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WWI items from one lot - insignia

In Military and Wartime > World War One > Show & Tell and Military and Wartime > Military Insignia and Pins > Show & Tell.
Military Insignia and Pins261 of 316WW2 AAC Civilian Flying Instructor photographFrench Blue Enamel Torch Pin, Drago
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Posted 6 years ago


(310 items)

Here’s part of an eBay lot I won that recently arrived. Perhaps all of this belonged to one doughboy, or perhaps multiple soldiers that served in the same family? It all seems to be around WWI, with a few slightly earlier and a few later. I did write the seller and ask if she had any background information on this lot, but she hasn’t written back, which does not surprise me – asking was a long shot, but cost me nothing. I wanted photograph everything that came in this lot before it got separated for display in my collection. As a grouping it’s nice and I may want to bring all the pieces together again, especially if I ever sell them. As long as I was photographing, I thought I’d share a few pictures.

Picture 1: All the items in these four pictures came from a homemade bag that seems to be made from upholstery material. The first picture is just the bag and some of the odds and ends that will just go back in the bag and not be placed on display. It includes a small brass 1-1/8” fob or planchet with a damaged enamel blue star service flag surrounded by army branch insignia, an eagle and US; American Legion medal with a patent mark on the back of Nov. 12-19; Red white and blue ribbon that may be a state or local victory medal ribbon; a pin for National Horse Tag Day, 1913; and bits and pieces I can only guess at. The sewing needles and wrapper also came in the lot.

Picture 2 includes a bullion US overseas stripe (oops, should be point down); Enlisted man’s US collar disk; collar disk for company G, 109th Infantry Regiment (a part of the 28th Division that fought in several campaigns); US Army coat button (back mark *AMERICAN BUTTON COMPANY* NEWARK, N.J.) and the crossed sabers of an enlisted man’s cavalry collar disk. Above the American items is a cap badge for the British Royal Artillery; A cast version of the Cheshire regiment badge (not sure if for collar or cap) with two holes, possibly for mounting a soldier’s souvenir; a collar insignia that I believe is for the Ox and Bucks Light Infantry, with a glob of solder holding it together; and two sizes of the British General Service Buttons (large one unmarked, small one backmarked *FIRMAN & SONS Ltd* LONDON).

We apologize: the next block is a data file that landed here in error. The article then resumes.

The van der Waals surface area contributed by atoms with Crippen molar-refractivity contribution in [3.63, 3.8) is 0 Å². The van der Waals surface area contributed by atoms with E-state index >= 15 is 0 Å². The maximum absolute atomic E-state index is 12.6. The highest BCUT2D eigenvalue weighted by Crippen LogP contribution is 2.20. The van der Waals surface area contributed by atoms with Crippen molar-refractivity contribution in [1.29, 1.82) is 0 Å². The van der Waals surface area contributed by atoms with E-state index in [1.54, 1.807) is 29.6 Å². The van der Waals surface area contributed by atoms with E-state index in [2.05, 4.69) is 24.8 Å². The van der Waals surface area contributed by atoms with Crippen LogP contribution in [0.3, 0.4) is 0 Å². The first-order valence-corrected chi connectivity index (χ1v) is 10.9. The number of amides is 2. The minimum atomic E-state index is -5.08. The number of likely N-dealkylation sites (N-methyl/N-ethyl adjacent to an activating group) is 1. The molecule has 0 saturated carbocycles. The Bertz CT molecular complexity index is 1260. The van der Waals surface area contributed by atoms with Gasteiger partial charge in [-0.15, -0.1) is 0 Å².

Picture 3 includes two Canadian shoulder titles, one for the Seaforth Highlanders of Canada, and the other one marked “W.SCULLY MONTREAL” on the back; a Canadian collar insignia; Australian shoulder title and collar insignia.

Picture 4 includes a German crown button; an item featuring a German crown button that I think was intended to be sewn on a coat to keep an equipment or sword belt from sliding down; and German numeral 2 button. The flaming bomb buttons are French.

The poor condition of all these pieces makes me wonder if they were previously mounted on what was known as a “hate belt.” Soldiers would collect insignia and mount them to a belt. The term “hate belt” seems to have originated with soldiers who cut insignia off dead German soldiers and mounted them on German belts acquired the same way, but the ones I’ve seen usually have a mixture of allied and enemy insignia. I recall when I was in the Army I always liked to trade insignia with foreign soldiers, and I assume it was the same back then.


  1. scottvez scottvez, 6 years ago
    I believe the term "hate belt" is a modern collector term.

    Additionally, I would suspect that much of the insignia "taken from a dead german" was actually an embellishment for the folks at home. Much of it probably came from captured troops or lost/ abandoned equipment. I have read of the practice of cutting buttons off of POWs several times in period letters.

  2. scottvez scottvez, 6 years ago
    I forgot to add GREAT Grouping Chris!!

  3. Chrisnp Chrisnp, 6 years ago
    Scott, I suspect you are right about taking insignia from prisoners and abandoned equipment happening more frequently. My post was running long, so I left out that detail. I have always assumed "hate belt" was a period name, but as I mentioned, the allied insignia was usually a part of them.

    Also - and I realize you may already be aware of this - Many "hate belts" were constructed post war, including by the American firm of Bannerman and Sons.

  4. Chrisnp Chrisnp, 6 years ago
    Thanks for your post, Kevin. Thanks for the love ttomtucker, Scott and bratjdd.

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